The Gold Mine apparently was still in operation in 1878, for Records in the North Carolina Archives state that one William Huffstickler died from a wound received from a pistol shot on the 3rd of December, 1878 at Duffey's Gold Mine. The report went on to say that the pistol was supposed to be in the hands of John Richards (son of William Richards) at the time it was fired. A jury of inquest was summoned and questioned witnesses which included Moses H. Rhyne, Henry Shipp, Evans Wilburn, Joseph Kitchen, States Morgan, Grace Jenkins, Caroline Bumgamer and William Jones. The jurors made their report that "the said William Huffstickler did come to his death on the 3rd instant from an accidental shot from a pistol in his own hands, that he so expressed himself to different persons and we hereby so report." The jurors were Edward Jenkins, Peter Ingle, Laban Kenedy, Jones Flowers, Moses Lowe, J. H. Wilson, Jr., G. F. Flowers, C. N. Abemathy, D. M. Padget, S. Hoffman, I. M. Holobough, H. N. Miller.

It seems as though gold mining was a rough and tough business because just a few days later on December 12, 1878 a Mr. D. J. Simpson died and his tomb- stone in Spencer Mountain Cemetery bears the words, "Died from wound at Duffy's Mine."

Another gold mine in the Stanley area was the Moore Gold Mine. It was located on the Alexander Moore property southwest of Stanley. On September 7, 1821 Alexander Moore, Sr. conveyed to Alexander Moore, Jr. the land which contained the Moore Gold Mine. Alexander Moore, Jr. sold the gold mine property to a Mr. William H. Folger who in turn sold the mine on October 20, 1832 to the Cabarrus Gold Mining Company of North Carolina.

The deed of sale for the above transaction as well as the Inventory list of Moore's Gold Mine is recorded in Lincoln County Courthouse Register of Deeds Book #35, pages 157, 158, 159 and 160.

It seems that Peter Smith also had a Gold Mine in the Stanley area. He lived out near the area of the Moore lands. An indenture was recorded on 8 May 1833 whereby Peter Smith Sr. and Jr. sold land to Cabarras Gold mining Company, this land being on Hoyles Creek. That deed is recorded in Lincoln County Court Records Book #35, page 156. On the 1850 Census Peter Smith's occupation is recorded as farmer and miner.

There were several gold mines in the Stanley Creek area. Samuel Rankin from the Stanley Creek vicinity was listed on the 1850 Census as a miner. It was reported that a small amount of gold, not enough to be profitable, was found near the Thomas Rhyne (1799) home. There are several holes dug in the ground in the hills above Stanley Creek that are called old gold holes, these being left as evidence of earlier efforts to locate gold.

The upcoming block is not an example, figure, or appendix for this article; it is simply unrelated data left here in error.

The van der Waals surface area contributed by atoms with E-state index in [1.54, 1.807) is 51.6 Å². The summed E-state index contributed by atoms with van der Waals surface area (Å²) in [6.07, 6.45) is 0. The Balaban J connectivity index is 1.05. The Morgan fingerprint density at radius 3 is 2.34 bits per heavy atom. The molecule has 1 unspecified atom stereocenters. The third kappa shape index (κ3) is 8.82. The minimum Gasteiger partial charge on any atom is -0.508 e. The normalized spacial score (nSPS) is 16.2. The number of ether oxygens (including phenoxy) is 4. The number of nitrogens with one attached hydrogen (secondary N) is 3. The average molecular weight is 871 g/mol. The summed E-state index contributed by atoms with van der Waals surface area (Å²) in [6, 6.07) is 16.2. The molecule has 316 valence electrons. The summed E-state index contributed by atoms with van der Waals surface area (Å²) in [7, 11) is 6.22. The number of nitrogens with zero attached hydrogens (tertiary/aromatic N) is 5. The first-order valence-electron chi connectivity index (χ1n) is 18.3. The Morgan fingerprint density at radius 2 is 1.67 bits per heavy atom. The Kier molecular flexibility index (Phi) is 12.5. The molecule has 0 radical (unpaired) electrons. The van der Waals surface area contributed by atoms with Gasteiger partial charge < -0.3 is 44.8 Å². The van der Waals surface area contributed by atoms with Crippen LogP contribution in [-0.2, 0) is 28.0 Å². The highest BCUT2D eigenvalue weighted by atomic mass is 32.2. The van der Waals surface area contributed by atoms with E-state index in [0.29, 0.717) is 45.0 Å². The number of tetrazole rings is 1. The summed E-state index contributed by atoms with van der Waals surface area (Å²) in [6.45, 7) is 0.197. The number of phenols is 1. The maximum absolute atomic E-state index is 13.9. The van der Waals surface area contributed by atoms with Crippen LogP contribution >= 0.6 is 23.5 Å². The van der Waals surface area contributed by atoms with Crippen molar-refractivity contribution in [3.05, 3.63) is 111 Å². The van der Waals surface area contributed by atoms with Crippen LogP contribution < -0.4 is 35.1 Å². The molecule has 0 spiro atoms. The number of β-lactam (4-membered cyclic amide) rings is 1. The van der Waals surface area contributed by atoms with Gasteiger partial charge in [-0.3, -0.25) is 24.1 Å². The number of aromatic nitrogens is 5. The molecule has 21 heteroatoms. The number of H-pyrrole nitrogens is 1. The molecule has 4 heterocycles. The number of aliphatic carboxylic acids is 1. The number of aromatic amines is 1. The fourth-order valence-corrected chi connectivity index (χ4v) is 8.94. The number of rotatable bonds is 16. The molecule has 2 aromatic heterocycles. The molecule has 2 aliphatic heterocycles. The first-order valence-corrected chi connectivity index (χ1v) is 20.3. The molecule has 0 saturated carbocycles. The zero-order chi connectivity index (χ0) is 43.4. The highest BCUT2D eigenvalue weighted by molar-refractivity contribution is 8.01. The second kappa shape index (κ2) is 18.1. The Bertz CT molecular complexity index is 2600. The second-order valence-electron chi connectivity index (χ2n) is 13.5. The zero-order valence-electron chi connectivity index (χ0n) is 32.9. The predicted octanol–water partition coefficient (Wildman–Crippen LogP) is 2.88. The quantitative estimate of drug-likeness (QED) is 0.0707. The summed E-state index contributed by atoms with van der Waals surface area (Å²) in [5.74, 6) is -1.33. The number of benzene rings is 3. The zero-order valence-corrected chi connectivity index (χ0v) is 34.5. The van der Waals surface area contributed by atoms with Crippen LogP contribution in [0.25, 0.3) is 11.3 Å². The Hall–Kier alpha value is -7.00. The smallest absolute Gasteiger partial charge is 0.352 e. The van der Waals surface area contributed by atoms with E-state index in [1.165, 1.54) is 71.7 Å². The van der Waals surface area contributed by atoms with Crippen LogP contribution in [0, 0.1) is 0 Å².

Gold mining began to wane especially after the 1849 discovery of gold in California. Even though some mining continued, most interest in gold was concentrated out west. 26 Also in the 1860's the Civil War began, calling a halt to mining. During that period some mining for iron was still in progress, especially for using the ore to manufacture weapons and utensils needed for the war. As mining uncovered the iron ore, some gold was also discovered, but never again to the point that it had been before the California Gold Rush.

In June of 1926, on her 88th birthday celebration, Mrs. Lanira Robinson, daughter of Mr. William Benjamin Smith, who was a son of Peter Smith, was reminiscing about the mining of gold in the days past. She said her father had no mining experience and had employed his brother-in-law, Mr. William Richards, and Mr. Richards' two brothers, who were from England, to do his mining. A hidden rich vein of ore had been discovered that far exceeded any these miners had seen in England.

Mrs. Robinson said that Mr. Richards offered her father $6,000 for the 45 acre tract of land and Mr. Smith was about to accept the offer when his daughter persuaded him to decline. Afterwards Mr. Smith learned of the rich vein of gold.

In an act of revenge, the story goes, Mr. Richards destroyed the shafts and refused to work the mines, leaving them to the elements. As time went by the exact location of the mine shaft was concealed by growth of plants and trees. Years later the tract of land was sold at auction and bought by Dr. Howard Reedy who rented the property to Mr. Wade Rutledge.

During the time gold was being drawn from the mine, Mr. Smith would walk to the Mint in Charlotte with as much as $300 worth of gold and have it processed into gold coins.

Mr. Smith presented each of his daughters with a gold ring made of the gold from the Smith Gold Mine. Mrs. Robinson showed everyone her ring at the celebration.